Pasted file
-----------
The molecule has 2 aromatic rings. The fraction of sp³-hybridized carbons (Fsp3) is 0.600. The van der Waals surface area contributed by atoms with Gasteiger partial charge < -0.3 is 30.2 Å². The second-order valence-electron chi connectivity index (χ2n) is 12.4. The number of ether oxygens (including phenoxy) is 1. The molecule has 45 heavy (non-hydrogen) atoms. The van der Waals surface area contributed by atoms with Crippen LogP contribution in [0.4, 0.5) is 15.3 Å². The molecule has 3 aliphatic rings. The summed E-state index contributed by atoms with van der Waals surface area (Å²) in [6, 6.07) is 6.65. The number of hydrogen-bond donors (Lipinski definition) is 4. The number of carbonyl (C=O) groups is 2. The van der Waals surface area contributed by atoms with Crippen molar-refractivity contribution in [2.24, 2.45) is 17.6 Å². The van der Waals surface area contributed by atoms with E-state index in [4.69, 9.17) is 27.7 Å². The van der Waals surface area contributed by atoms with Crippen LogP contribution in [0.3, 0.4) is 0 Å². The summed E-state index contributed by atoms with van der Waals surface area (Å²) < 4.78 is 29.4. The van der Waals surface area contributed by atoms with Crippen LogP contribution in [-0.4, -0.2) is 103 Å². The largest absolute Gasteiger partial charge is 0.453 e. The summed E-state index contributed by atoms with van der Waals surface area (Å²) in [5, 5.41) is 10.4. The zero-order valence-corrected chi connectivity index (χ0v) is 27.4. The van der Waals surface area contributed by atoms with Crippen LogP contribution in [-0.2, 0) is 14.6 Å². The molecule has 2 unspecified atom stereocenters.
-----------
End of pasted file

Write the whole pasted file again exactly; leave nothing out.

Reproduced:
The molecule has 2 aromatic rings. The fraction of sp³-hybridized carbons (Fsp3) is 0.600. The van der Waals surface area contributed by atoms with Gasteiger partial charge < -0.3 is 30.2 Å². The second-order valence-electron chi connectivity index (χ2n) is 12.4. The number of ether oxygens (including phenoxy) is 1. The molecule has 45 heavy (non-hydrogen) atoms. The van der Waals surface area contributed by atoms with Crippen LogP contribution in [0.4, 0.5) is 15.3 Å². The molecule has 3 aliphatic rings. The summed E-state index contributed by atoms with van der Waals surface area (Å²) in [6, 6.07) is 6.65. The number of hydrogen-bond donors (Lipinski definition) is 4. The number of carbonyl (C=O) groups is 2. The van der Waals surface area contributed by atoms with Crippen molar-refractivity contribution in [2.24, 2.45) is 17.6 Å². The van der Waals surface area contributed by atoms with E-state index in [4.69, 9.17) is 27.7 Å². The van der Waals surface area contributed by atoms with Crippen LogP contribution in [0.3, 0.4) is 0 Å². The summed E-state index contributed by atoms with van der Waals surface area (Å²) < 4.78 is 29.4. The van der Waals surface area contributed by atoms with Crippen LogP contribution in [-0.4, -0.2) is 103 Å². The largest absolute Gasteiger partial charge is 0.453 e. The summed E-state index contributed by atoms with van der Waals surface area (Å²) in [5, 5.41) is 10.4. The zero-order valence-corrected chi connectivity index (χ0v) is 27.4. The van der Waals surface area contributed by atoms with Crippen LogP contribution in [-0.2, 0) is 14.6 Å². The molecule has 2 unspecified atom stereocenters.